The education profession is learning from the medical profession and it’s a good thing.
When you see a doctor, you are treated as an individual patient. Great care is taken to understand your condition and to work out the best options for treatment. In coming to a professional judgement, the doctor may look at test results, X-rays or a pattern of illness. The doctor wants to use the best possible evidence to see what is happening and how to best help.
New diagnostic tools are available for teachers in classrooms now, too. As the Gonski report indicated, and every good teacher knows, a classroom is full of individual learners – each with a different learning history. Different strengths, but some learning gaps as well.
Good teachers want to provide the right support to ensure a solid learning foundation is laid and make sure every student is making progress.
These new tools will greatly help our teachers diagnose where every student should be focusing next to be successful in learning. They are not designed to replace teachers but to support teachers to do their work well, just as a doctor relies on medical tests and assessments to inform professional judgement.
In about a quarter of our schools in the NSW public education system teachers have started using the new national Literacy and Numeracy Learning Progressions to guide their practice.
The Learning Progressions are not a checklist or a test. They are a national initiative to support and guide teachers, developed with the agreement of all Australian education ministers, based on extensive evidence. They describe common literacy and numeracy learning pathways for students from Kindergarten to Year 10 and are available for use by every Australian school.
I like how the progressions help teachers to focus on identifying learning gaps where, for some reason, a student lacks mastery and understanding. These gaps can inhibit further learning because the foundation is not solid and reliable. For example, if multiplying fractions is not well understood, then success in the next stages of numeracy will be very difficult. No wonder students struggle and disengage from learning.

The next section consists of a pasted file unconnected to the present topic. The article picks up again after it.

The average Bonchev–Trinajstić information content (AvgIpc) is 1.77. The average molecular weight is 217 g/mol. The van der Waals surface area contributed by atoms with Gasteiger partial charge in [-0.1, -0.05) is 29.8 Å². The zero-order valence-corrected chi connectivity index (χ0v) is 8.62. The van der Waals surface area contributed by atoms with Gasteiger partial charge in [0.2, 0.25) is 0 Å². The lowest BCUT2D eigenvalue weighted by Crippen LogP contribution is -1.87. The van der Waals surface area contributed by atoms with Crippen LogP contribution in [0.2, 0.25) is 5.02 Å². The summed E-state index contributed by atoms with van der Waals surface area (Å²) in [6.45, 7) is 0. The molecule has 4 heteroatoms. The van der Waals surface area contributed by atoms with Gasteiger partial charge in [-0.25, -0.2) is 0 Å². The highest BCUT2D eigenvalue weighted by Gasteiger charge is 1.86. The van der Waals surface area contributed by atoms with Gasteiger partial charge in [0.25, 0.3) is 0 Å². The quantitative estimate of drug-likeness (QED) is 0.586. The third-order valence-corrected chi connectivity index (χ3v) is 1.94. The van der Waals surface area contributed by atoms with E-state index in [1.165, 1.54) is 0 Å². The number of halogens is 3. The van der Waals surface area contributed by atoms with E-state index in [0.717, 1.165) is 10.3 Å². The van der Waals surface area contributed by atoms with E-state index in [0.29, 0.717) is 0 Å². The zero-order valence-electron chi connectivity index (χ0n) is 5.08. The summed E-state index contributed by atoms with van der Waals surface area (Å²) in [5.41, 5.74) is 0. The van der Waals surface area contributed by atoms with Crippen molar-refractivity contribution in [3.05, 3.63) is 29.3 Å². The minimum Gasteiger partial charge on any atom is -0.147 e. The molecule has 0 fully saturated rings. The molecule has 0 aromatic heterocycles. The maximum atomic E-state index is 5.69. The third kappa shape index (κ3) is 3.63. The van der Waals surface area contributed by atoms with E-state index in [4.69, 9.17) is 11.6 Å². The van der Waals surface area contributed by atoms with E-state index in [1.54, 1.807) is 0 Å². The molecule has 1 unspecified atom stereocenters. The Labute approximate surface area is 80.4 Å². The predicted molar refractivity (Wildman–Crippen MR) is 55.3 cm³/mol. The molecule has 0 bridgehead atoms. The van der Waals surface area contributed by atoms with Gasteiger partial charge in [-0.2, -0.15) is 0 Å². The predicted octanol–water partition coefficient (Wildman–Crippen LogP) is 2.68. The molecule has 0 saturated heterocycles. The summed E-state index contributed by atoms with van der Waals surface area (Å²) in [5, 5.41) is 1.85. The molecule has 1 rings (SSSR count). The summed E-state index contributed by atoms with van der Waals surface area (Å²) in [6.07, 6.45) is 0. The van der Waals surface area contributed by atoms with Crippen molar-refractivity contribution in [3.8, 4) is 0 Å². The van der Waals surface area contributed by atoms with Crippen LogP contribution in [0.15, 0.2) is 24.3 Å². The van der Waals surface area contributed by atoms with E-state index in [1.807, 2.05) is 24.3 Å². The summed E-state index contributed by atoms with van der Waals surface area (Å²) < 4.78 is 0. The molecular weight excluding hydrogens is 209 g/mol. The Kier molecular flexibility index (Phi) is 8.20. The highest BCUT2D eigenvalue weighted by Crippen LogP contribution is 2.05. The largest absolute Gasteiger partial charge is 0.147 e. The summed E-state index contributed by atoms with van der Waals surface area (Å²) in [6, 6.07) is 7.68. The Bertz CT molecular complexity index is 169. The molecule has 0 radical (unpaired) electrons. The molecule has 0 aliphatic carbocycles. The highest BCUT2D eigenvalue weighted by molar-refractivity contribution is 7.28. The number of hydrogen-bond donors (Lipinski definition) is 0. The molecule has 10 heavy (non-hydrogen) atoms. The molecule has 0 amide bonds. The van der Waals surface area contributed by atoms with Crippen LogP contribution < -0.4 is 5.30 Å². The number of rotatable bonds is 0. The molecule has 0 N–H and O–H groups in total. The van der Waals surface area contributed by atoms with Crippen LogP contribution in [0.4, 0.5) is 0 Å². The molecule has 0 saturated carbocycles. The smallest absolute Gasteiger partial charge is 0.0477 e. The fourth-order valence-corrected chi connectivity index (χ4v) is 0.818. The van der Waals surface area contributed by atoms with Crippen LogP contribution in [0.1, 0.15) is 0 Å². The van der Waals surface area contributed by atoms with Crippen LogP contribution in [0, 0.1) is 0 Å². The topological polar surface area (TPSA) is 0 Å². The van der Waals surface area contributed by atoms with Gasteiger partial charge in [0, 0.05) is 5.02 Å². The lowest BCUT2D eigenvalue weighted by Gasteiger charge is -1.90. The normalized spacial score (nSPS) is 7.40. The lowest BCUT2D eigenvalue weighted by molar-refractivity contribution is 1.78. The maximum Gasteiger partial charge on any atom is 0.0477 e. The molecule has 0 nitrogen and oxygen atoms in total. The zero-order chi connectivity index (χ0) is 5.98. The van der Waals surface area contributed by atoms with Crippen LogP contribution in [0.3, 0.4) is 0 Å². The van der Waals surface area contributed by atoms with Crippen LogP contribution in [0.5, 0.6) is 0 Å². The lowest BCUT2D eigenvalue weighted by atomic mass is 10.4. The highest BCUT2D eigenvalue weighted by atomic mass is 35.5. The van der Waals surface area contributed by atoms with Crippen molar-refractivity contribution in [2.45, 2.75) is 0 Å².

The progressions help ensure every student is focusing on what they need to be learning next for success – be it making foundations more solid or pressing on to new work.
One of our instructional leaders in Wagga Wagga says, yes, this new framework has required a ‘mindset shift’ but fundamentally ‘core learning for students hasn’t changed’. This teacher and her colleagues are currently using the Learning Progressions to target teaching to individual student need, particularly in the early years. The progressions focus on each child, not on a class as a whole.
As an education system it is crucial we support teachers to get better at diagnosing students’ learning needs so they can then target evidence-based practice to individual students, particularly those most at risk of falling behind in their learning.
Like any profession, education can be jammed full of acronyms but I need to clear up some misconceptions in the Daily Telegraph report ‘Teachers ticked off’ (23 May 2018), which claimed that NSW teachers ‘are being forced to fill in more than 1000 questions about the progress of their students every five weeks as part of a bizarre new tracking system’ introduced by the NSW Department of Education.
The article claimed this was being done via a new program called ALAN (Assessing Literacy and Numeracy). This is not a program; it’s a website portal that directs staff to tools like PLAN2, the software we developed to support the new Literacy and Numeracy Learning Progressions. It’s where teachers can now record their classroom observations and plan for the next steps in their teaching.
Teachers who are using PLAN2 and the Learning Progressions are telling us that it’s useful to be able to monitor students in real time and then dissect the data to gain a more complete profile of each student, including tracking the learning growth. This allows teachers to then plan the next steps for teaching.
The information is far richer, timely and informative than other assessment options such as additional standardised tests.
Teachers are not required to use the Learning Progressions as a checklist or move through an impenetrable list of indicators. They certainly do not have to answer 1000 questions, any more than a doctor in diagnosing a patient needs to read every single page of a medical textbook. They use the Learning Progressions, instead, to help identify what a student needs next.
We will always listen to feedback from teachers to make these diagnostic tools better and we have provided additional resources and professional development to implement the new software and support the introduction of the Learning Progressions.
Parents should be reassured that this approach is designed to ensure schools are paying close attention to the progress made by every child. We want to identify learning gaps early, provide extra support where needed and ensure that every student is consistently improving and successfully engaged with school.